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Josh Hawley, Missouri attorney general, ties sex trafficking to sexual revolution

From left to right, Josh Hawley, Missouri's attorney general and a U.S. Senate candidate; Treasury Secretary Steven Mnuchin; and Missouri Gov. Eric Greitens listen to President Trump during a rally at the St. Charles Convention Center on Nov. 29, 2017, in St. Charles, Missouri.

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KANSAS CITY, Mo. -- Missouri Attorney General Josh Hawley is drawing attention after a report that he told a gathering of pastors last month that sex trafficking is linked to the sexual revolution of the 1960s. The Kansas City Star reported Wednesday that it had obtained audio from a speech Hawley gave in December at a "Pastors and Pews" event in Kansas City hosted by the Missouri Renewal Project.

The Missouri group is an affiliate of the American Renewal Project that works to politically engage conservative Christians.

"The 1960s, 1970s, it became commonplace in our culture among our cultural elites, Hollywood, and the media, to talk about, to denigrate the biblical truth about husband and wife, man and woman," Hawley is recorded telling the pastors.

Hawley is seeking the Republican nomination to challenge Democratic incumbent Sen. Claire McCaskill in November. His campaign spokeswoman, Kelli Ford, said in an email to The Associated Press that Hawley believes putting criminals behind bars is not enough to end sex trafficking because the "culture of male exploitation of women" must also change.

Hawley said on the recording that human trafficking exists because "our culture has completely lost its way."

"The sexual revolution has led to exploitation of women on a scale that we would never have imagined, never have imagined," Hawley told the crowd. "We must ... deliver a message to our culture that the false gospel of 'anything goes' ends in this road of slavery. It ends in the slavery and the exploitation of the most vulnerable among us. It ends in the slavery and exploitation of young women."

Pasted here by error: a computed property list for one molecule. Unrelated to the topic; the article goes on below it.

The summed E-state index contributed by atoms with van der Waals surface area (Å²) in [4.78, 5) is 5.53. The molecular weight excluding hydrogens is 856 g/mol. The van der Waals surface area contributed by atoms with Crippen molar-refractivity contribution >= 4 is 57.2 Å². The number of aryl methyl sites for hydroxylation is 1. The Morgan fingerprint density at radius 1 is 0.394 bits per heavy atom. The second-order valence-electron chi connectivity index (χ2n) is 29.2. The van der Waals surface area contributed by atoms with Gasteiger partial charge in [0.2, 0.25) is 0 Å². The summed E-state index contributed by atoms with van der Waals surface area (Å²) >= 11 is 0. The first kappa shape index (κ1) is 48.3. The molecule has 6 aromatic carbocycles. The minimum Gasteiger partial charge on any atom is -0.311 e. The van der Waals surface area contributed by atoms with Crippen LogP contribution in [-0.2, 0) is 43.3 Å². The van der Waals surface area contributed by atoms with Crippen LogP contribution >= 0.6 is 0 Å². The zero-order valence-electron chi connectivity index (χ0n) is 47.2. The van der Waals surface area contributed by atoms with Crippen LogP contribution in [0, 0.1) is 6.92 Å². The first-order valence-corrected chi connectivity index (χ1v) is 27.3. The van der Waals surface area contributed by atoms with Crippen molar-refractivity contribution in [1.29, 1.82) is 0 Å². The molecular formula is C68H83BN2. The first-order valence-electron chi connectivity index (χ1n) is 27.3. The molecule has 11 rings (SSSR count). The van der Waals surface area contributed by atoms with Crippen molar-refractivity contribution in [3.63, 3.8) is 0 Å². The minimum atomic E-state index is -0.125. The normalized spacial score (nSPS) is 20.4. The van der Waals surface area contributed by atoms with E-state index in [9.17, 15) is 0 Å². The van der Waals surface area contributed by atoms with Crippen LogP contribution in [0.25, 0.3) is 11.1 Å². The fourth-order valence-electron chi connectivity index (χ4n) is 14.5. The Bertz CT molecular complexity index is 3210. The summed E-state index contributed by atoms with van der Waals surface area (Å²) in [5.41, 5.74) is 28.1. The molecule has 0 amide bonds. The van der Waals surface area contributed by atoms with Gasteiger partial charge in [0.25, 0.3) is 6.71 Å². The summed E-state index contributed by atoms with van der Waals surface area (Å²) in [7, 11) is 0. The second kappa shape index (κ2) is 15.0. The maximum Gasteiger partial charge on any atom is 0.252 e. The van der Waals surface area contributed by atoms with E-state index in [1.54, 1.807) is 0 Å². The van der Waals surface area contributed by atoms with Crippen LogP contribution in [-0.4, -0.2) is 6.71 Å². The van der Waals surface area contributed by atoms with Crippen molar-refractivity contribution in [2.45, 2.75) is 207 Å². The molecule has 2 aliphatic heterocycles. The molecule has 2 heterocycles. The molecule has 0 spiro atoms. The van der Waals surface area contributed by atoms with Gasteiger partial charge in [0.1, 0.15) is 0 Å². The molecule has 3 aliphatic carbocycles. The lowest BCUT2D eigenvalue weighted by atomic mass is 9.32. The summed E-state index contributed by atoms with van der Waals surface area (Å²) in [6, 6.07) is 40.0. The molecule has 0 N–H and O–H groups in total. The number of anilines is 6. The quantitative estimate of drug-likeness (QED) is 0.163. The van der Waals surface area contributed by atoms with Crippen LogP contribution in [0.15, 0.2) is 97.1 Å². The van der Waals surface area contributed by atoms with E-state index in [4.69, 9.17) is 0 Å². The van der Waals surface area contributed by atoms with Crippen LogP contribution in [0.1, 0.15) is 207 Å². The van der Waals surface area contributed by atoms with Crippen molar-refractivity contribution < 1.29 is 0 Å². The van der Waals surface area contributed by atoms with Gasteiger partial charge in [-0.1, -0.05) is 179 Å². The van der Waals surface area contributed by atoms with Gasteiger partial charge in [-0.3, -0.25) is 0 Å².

The newspaper posted the recording on its website.

McCaskill took to Twitter to react to the Star's report.

"I didn't go to one of those fancy private schools, but the history I learned in public schools & Mizzou taught me that the evidence of trafficking of women for sex goes back to before 2000 BC," she said. "It didn't begin with women's rights and the birth control pill."

Hawley responded to McCaskill's tweet about two hours later.

"Get real," he said. "I'm for contraception & women working. I'm against exploitation of women promoted for decades by Hollywood & culture. Have to change that to stop trafficking. Fly commercial home from your next Hollywood fundraiser & ask people what Hollywood is doing to our culture."

The "sexual revolution" of the 1960s and 1970s was a period when society became more permissive of pre-marital sex, use of birth control pills, and non-married couples living together, signaling a shift from the more conservative 1950s.

Austin Petersen of Kansas City, another Republican running for the Senate, said Hawley's comments "do nothing but foster a Todd Akin-style culture war that the GOP will lose to a formidable female incumbent."

Akin, a former Republican congressman from suburban St. Louis, lost to McCaskill in 2012 after comments about what he called "legitimate rape."

Ford said Hawley's comments need no clarification.

"Let's get serious: sex trafficking is driven by male demand and the subjugation of women. In the 1960's and '70's, it became okay for Hollywood and the media to treat women as objects for male gratification. And that demeaning view of women has helped fuel harassment, inequality, and yes, sex trafficking," Ford said in the email.

Kimberly Mehlman-Orozco, an expert on human trafficking who has advised law enforcement and testified in criminal cases across the country, told the Star there is no empirical evidence or research to suggest an increase in trafficking during the 1960s or 70s. She said sex trafficking has been a problem since the nation's founding.